of the CS Coordination Group has been revealed by a non voting chair who recognized
that “some aspects of these selections will be controversial”

5°) The selection process for
the applicants who will advocate for transparency in Internet Governance
process should prove that the selection of candidates has been done in
transparency by proclaiming the selected persons classified by scores given by
CS Coordination Group in accordance to the prior criteria of selection announced
in the call for nominations.


Prof Antoine KANTIZA, Master UTICEF,-
Webmaster à la Radio-Télévision Nationale du Burundi
http://www.burundi-quotidien.net  &  http://www.rtnb.bi/
Editor of @RTNBurundi's content
BP 5175 BUJUMBURA-BURUNDI Skype ID: antoine.kantiza
Twitter ID: @antoinekantiza     

From: gurstein at gmail.com
To: jeremy at ciroap.org; bestbits at lists.bestbits.net; governance at lists.igcaucus.org
Date: Wed, 15 Jan 2014 11:50:14 +0700
Subject: [governance] RE: [bestbits] Results of nominations for civil society representation on Brazil meeting committees

I think that it is worth pointing out that this selection, whatever the evident merits of the individuals selected, was made by a self-appointed group representing a self-selected set of civil society organizations (the CS:CC) from which the Community Informatics network which has been active in civil society (and other matters) concerning the Internet since 2001; was, without cause, explanation or justification, excluded. Mike From: bestbits-request at lists.bestbits.net [mailto:bestbits-request at lists.bestbits.net] On Behalf Of Jeremy Malcolm
Sent: Wednesday, January 15, 2014 10:31 AM
To: bestbits at lists.bestbits.net&gt
Subject: [bestbits] Results of nominations for civil society representation on Brazil meeting committees Here are the results of the call for nominations to the two Brazil meeting committees, as handled by the Civil Society IG Coordination Group, on which I am the liaison for the Best Bits community.  This email comes from independent chair Ian Peter.

-------- Original Message -------- Subject: [governance] CS Representation on Brazil CommitteesDate: Wed, 15 Jan 2014 13:31:55 +1100From: Ian Peter <ian.peter at ianpeter.com>Reply-To: governance at lists.igcaucus.org,"Ian Peter" <ian.peter at ianpeter.com>To: <governance at lists.igcaucus.org> I am pleased to announce the following selections for the Brazil Committees on behalf of the Civil Society Coordination Group. Many thanks to all the organisations and individuals who co –operated in this collaborative effort and to those who contributed to a very talented list of names for considerationHigh Level CommitteeJovan Kurbalija
Stephanie Perrin
Louis PouzinExecutive Multistakeholder CommitteeAdam Peake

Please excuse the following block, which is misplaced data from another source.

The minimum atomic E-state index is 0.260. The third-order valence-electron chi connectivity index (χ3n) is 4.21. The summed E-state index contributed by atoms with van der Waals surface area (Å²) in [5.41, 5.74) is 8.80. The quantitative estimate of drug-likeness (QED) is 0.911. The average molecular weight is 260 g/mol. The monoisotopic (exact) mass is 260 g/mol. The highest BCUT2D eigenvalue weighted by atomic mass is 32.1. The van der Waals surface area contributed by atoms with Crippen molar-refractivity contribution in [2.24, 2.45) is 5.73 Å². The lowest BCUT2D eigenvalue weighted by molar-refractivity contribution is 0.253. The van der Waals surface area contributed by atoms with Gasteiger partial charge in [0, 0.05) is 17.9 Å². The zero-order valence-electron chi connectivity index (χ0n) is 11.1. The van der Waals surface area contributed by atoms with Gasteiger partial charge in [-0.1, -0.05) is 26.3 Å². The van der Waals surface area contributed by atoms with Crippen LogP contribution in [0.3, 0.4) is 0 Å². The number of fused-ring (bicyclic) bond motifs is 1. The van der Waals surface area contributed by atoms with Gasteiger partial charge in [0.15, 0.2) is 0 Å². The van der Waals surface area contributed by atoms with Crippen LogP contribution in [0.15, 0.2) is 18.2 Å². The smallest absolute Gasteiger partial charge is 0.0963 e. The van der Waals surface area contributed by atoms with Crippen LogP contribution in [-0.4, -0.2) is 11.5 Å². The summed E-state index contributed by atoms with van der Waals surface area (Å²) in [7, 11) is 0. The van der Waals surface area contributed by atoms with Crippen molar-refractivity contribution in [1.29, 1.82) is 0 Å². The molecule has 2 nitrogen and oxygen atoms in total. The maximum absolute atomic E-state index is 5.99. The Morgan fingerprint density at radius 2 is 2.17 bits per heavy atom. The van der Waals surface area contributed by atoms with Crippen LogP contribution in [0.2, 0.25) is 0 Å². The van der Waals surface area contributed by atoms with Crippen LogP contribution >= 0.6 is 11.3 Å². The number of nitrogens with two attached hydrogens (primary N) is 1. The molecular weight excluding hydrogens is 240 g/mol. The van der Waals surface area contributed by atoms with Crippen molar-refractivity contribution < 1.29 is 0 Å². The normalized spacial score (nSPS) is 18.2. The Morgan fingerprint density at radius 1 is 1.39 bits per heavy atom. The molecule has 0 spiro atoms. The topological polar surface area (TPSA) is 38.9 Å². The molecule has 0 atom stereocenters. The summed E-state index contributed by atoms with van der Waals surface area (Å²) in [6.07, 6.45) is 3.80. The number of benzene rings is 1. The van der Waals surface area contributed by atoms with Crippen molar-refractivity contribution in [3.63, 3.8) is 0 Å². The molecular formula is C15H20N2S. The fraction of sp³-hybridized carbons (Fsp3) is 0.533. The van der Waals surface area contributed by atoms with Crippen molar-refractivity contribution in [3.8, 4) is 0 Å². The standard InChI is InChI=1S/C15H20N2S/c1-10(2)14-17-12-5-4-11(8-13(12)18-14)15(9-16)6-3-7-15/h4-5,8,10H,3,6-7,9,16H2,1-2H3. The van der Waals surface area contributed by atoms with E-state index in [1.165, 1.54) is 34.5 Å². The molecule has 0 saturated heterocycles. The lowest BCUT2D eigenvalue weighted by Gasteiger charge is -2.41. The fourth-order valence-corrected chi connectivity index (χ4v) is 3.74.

Marilia MacielBiographical details appear below.The representatives were chosen from a field of 33 applications for HLC and 24 applications for EMC, drawn from a widely disseminated call for nominations across various civil society networks, including IGC, Best Bits, APC, NCSG, Diplo, and associated civil society networks , and including nominations from other CS individuals as well. No nominations were denied full consideration.The full list of candidates was posted on the main civil society lists some time ago (let me know if you need a copy). We thank all the volunteers who put their names forward – this was an incredibly talented field and making decisions on final candidates was subsequently a significant challenge.The selections were made by a Nomcom consisting of Virginia Paque (Diplo Foundation), Jeremy Malcolm (Best Bits), Chat Garcia Ramilo (APC) and Robin Gross (NCSG). Ian Peter was an independent non voting Chair.We realise that some aspects of these selections will be controversial. We have attempted to find a balance (among the candidates who best fit our criteria for selection) between such factors as gender, geography, advocacy, knowledge, expertise, and constituency. Geography in particular was a challenge in finalising our HLC candidates – but we did note very strong support from a number of prominent third world centred organisations and individuals for Louis Pouzin, and trust that the perspectives and advocacy he will bring to the discussions will ensure that important issues of concern to many members of civil society are not neglected.Biographical details are below. Ian Peter (non voting Chair)BIOGRAPHICAL DETAILSDr Jovan Kurbalija is the founding director of DiploFoundation. He is a former diplomat with a professional and academic background in international law, diplomacy, and information technology. In 1992, he established the Unit for IT and Diplomacy at the Mediterranean Academy of Diplomatic Studies in Malta. In 2002, after more than ten years of successful work in training, research, and publishing, the Unit evolved into DiploFoundation.Dr Kurbalija directs online learning courses on ICT and diplomacy and lectures in academic and training institutions in Switzerland, the United States, Austria, the United Kingdom, the Netherlands, and Malta. His main areas of research are diplomacy and the development of an international Internet regime, the use of hypertext in diplomacy, online negotiations and diplomatic law. Stephanie Perrin is recognized as an international expert in privacy and data protection and the social impact of technology, and is conducting doctoral research focused on privacy enhanced authentication technologies. Stephanie is a NCSG/NCUC member and has been a strong advocate for privacy on the ICANN Expert Working Group on Directory Services (aka "whois") for the last year.  Her experience includes several positions in the Canadian Government, including in Integrity Services at Service Canada, as Director of Research and Policy in the Office of the Privacy Commissioner, and as Director of Privacy Policy at Industry Canada where she was responsible for the development of the private sector privacy legislation (PIPEDA). She has worked in the private sector and has consulted broadly on privacy issues internationally, including advising on the first privacy policy for CIRA, the Canadian Internet Registration Authority. She is based in Canada.Louis Pouzin is one of the pioneers in computer communications and the Internet. He designed and directed the development of the Cyclades network in France, the first to use datagrams and matching end-to-end protocols, later adopted by the Internet. He is now retired and contributes to several associations and working groups related to Internet development. He has received ACM SIGCOMM and IEEE Internet awards and is a member of the Internet Hall of Fame. He graduated from Ecole Polytechnique in Paris, and has published 82 articles and a book on computer networks. Louis is a founder or Eurolinc and has been a strong advocate in internet governance discussions.Adam Peake is a senior researcher at the Center for Global Communications (GLOCOM), International University of Japan. He works on telecommunications, Internet and broadband policy, and follow-up activities for the World Summit on the Information Society (WSIS). Adam has been active in policy-making activities for the deployment and development of the Internet since the mid-1990s. He is an expert on the development and deployment of the broadband networks, services and applications in Japan, and has conducted numerous studies for Japanese corporate clients on telecommunications/Internet/ICTs in the United States, Europe, Africa and Asia. Adam teaches a short course on Internet policy for MBA students at the International University of Japan and is a former co ordinator of the Internet Governance Caucus.Marília Maciel works as a professor of Intellectual Property Law and also as a researcher at the Center for Technology and Society of the Getulio Vargas Foundation (CTS/FGV), in Brazil. She leads project Cultura Livre (Free Culture), which investigates how new media reshapes intellectual property and impacts cultural production and distribution. She also represents FGV at the Standing Committee on Copyright and Related Rights (SCCR) of the World Intellectual Property Organization (WIPO). Marília has a Masters degree on Latin American Integration from the Federal University of Santa Maria and a Law degree from the Federal University of Pernambuco. She has been a tutor in the Internet Governance Capacity Building Programme, organized by DiploFoundation since 2008. She is also a member of the Remote Participation Working Group, composed by individuals from different countries who have joined together with the concern to enhance remote attendance in the Internet Governance Fórum.